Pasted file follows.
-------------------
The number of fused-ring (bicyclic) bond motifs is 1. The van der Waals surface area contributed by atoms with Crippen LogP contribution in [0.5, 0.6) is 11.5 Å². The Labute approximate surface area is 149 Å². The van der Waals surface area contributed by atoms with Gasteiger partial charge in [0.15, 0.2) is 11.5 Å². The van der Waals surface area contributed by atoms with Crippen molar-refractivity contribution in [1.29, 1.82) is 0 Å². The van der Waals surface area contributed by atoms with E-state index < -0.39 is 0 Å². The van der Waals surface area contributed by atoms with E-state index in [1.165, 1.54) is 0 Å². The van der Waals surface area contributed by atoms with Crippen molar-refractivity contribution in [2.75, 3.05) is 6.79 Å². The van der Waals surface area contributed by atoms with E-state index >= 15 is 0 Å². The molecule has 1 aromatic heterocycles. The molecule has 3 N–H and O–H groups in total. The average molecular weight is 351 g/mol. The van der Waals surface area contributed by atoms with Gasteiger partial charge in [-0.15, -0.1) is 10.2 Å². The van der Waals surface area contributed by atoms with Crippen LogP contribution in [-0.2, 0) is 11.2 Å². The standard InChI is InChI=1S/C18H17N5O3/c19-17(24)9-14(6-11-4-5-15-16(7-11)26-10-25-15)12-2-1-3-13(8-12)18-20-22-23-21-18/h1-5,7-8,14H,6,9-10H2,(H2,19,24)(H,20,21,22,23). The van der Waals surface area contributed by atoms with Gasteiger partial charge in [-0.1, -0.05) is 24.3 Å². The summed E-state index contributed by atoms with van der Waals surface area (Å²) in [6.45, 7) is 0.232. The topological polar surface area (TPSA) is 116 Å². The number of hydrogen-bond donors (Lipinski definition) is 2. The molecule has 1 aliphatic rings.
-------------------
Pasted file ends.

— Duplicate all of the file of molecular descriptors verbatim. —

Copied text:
The number of fused-ring (bicyclic) bond motifs is 1. The van der Waals surface area contributed by atoms with Crippen LogP contribution in [0.5, 0.6) is 11.5 Å². The Labute approximate surface area is 149 Å². The van der Waals surface area contributed by atoms with Gasteiger partial charge in [0.15, 0.2) is 11.5 Å². The van der Waals surface area contributed by atoms with Crippen molar-refractivity contribution in [1.29, 1.82) is 0 Å². The van der Waals surface area contributed by atoms with E-state index < -0.39 is 0 Å². The van der Waals surface area contributed by atoms with E-state index in [1.165, 1.54) is 0 Å². The van der Waals surface area contributed by atoms with Crippen molar-refractivity contribution in [2.75, 3.05) is 6.79 Å². The van der Waals surface area contributed by atoms with E-state index >= 15 is 0 Å². The molecule has 1 aromatic heterocycles. The molecule has 3 N–H and O–H groups in total. The average molecular weight is 351 g/mol. The van der Waals surface area contributed by atoms with Gasteiger partial charge in [-0.15, -0.1) is 10.2 Å². The van der Waals surface area contributed by atoms with Crippen LogP contribution in [-0.2, 0) is 11.2 Å². The standard InChI is InChI=1S/C18H17N5O3/c19-17(24)9-14(6-11-4-5-15-16(7-11)26-10-25-15)12-2-1-3-13(8-12)18-20-22-23-21-18/h1-5,7-8,14H,6,9-10H2,(H2,19,24)(H,20,21,22,23). The van der Waals surface area contributed by atoms with Gasteiger partial charge in [-0.1, -0.05) is 24.3 Å². The summed E-state index contributed by atoms with van der Waals surface area (Å²) in [6.45, 7) is 0.232. The topological polar surface area (TPSA) is 116 Å². The number of hydrogen-bond donors (Lipinski definition) is 2. The molecule has 1 aliphatic rings.